Architecture for sustainability: SOM presents Urban Sequoia at COP26


Architecture for sustainability: SOM presents Urban Sequoia at COP26

During the COP26 – the 2021 UN Climate Change Conference in Glasgow – Skidmore, Owings & Merrill (SOM) unveiled ‘Urban Sequoia’ – a concept for buildings and their urban context to absorb carbon at an unprecedented rate.
SOM has developed the first step toward achieving this goal on a broad scale, with a prototype for a high-rise building that can be built today.
The need to transform the built environment is now clear given that the construction sector generates almost 40% of all global CO2 emissions. As the urban population is growing, in the coming decades, it is expected that, by 2060, an additional 230 billion square meters of new building stock will be needed.
The central proposition of Urban Sequoia is that the built environment can absorb carbon.
The design brings together different strands of sustainable design thinking, the latest innovations, and emerging technologies and reimagines them at building scale.
By holistically optimizing building design, minimizing materials, integrating biomaterials, advanced biomass, and carbon capture technologies, Urban Sequoia achieves substantially more significant carbon reductions than has been achieved by applying these techniques separately. These strategies can be applied to buildings of all sizes and types. For cities, SOM’s prototype design is a high-rise building that can sequester as much as 1,000 tons of carbon per year, like 48,500 trees.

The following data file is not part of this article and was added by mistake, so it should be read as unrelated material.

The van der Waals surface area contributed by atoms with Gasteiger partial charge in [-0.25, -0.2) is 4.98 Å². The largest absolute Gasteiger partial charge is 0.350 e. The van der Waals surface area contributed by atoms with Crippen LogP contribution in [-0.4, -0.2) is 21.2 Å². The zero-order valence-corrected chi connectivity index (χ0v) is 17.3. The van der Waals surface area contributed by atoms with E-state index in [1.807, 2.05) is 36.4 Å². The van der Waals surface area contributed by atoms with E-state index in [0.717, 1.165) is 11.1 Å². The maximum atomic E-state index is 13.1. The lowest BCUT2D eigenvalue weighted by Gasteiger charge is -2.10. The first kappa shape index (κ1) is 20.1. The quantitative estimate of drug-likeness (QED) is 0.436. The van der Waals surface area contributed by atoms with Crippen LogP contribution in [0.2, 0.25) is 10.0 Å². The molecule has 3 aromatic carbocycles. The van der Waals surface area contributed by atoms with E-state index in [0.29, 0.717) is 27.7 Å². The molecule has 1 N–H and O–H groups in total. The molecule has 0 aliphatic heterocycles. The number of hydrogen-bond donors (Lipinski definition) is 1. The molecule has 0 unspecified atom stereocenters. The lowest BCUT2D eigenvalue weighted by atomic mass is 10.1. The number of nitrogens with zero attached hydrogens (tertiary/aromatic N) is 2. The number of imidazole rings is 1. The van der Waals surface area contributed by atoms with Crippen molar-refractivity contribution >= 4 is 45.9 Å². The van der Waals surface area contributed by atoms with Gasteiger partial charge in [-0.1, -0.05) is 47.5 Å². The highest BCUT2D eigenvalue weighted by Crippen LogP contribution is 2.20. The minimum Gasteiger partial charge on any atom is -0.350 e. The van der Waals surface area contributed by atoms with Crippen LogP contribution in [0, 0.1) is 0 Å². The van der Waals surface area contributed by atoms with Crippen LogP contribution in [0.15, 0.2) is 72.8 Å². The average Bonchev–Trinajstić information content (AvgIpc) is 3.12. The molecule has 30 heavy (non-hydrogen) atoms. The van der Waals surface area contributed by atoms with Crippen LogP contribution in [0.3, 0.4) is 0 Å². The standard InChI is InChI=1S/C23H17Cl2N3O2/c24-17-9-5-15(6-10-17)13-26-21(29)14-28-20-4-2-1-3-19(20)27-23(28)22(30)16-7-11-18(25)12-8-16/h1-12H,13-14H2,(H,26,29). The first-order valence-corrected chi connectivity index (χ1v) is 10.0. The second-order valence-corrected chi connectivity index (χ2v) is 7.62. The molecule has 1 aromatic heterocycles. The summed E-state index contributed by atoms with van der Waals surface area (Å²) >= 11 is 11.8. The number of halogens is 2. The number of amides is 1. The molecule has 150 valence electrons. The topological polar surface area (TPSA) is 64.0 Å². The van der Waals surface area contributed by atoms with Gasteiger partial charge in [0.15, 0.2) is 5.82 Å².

The design incorporates nature-based solutions and materials that use far less carbon than conventional options and absorb carbon over time. Materials like bio-brick, hempcrete, timber, and biocrete reduce the carbon impact of construction by 50 percent compared to concrete and steel. A progressive approach could reduce construction emissions by 95 percent.





Urban Sequoia, rendering and graphic schemes courtesy of SOM- Skidmore, Owings & Merrill 

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